Cumberland River Bicentennial Trail :: Ashland City, TN

It’s always nice to find a new multi-use trail close to home. The Cumberland River Bicentennial Trail is 6.5 mile (one way) trail just outside Ashland City, TN, which is northwest of the city. This trail is part of the ‘rails to trails’ project which turns former rail lines into trails.

There are two trailheads – Marks Creek and Eagle Pass – and the trails ends at Cheatham Lock and Dam Campground. The path from Marks Creek to Eagle Pass is paved making it wheelchair accessible and from Eagle Pass to the campground is packed gravel (not suitable for road bikes). About a mile from Marks Creek Trailhead, there is a a spot called Turkey Junction Native Gardens that has picnics tables, restrooms (currently closed, I believe) and a little garden.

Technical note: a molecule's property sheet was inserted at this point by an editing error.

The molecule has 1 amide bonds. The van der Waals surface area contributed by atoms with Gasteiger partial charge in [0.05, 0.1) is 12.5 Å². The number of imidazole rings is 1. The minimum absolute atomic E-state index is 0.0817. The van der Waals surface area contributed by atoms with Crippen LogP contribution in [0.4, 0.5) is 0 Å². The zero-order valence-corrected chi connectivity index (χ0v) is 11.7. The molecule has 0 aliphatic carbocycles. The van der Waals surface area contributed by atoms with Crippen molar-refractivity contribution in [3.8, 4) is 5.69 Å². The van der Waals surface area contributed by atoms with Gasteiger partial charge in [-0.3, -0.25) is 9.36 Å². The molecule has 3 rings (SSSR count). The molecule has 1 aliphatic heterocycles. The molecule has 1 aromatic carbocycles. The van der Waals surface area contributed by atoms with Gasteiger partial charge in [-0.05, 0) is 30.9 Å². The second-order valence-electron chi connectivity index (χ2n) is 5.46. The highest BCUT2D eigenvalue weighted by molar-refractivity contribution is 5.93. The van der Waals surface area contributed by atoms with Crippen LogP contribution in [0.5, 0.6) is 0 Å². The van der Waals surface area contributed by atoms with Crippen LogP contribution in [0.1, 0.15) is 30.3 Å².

The trail follows the Cumberland River and features an impressive trestle bridge, almost constant views of the river, a few trail side trickling waterfalls, wildlife refuges and even a little hobbit hole! The entire trail is completely flat, so it’s great training to up your mileage. It’s also a relatively wide path, which is welcome in the times of social distancing.

There’s plenty to see along this path, which completely surprised me. (Don’t miss the extra special hobbit hole trail magic!) It’s a great place to visit close to Nashville that truly can be used by almost anyone. So grab your walking shoes, your bike, your dog, and your lunch and enjoy a day outside not too far from home.

The tiniest lil waterfall
A surprise along the trail!
Turkey Junction

Distance from Nashville: 35 minutes

Trailhead: Marks Creek or Eagle Pass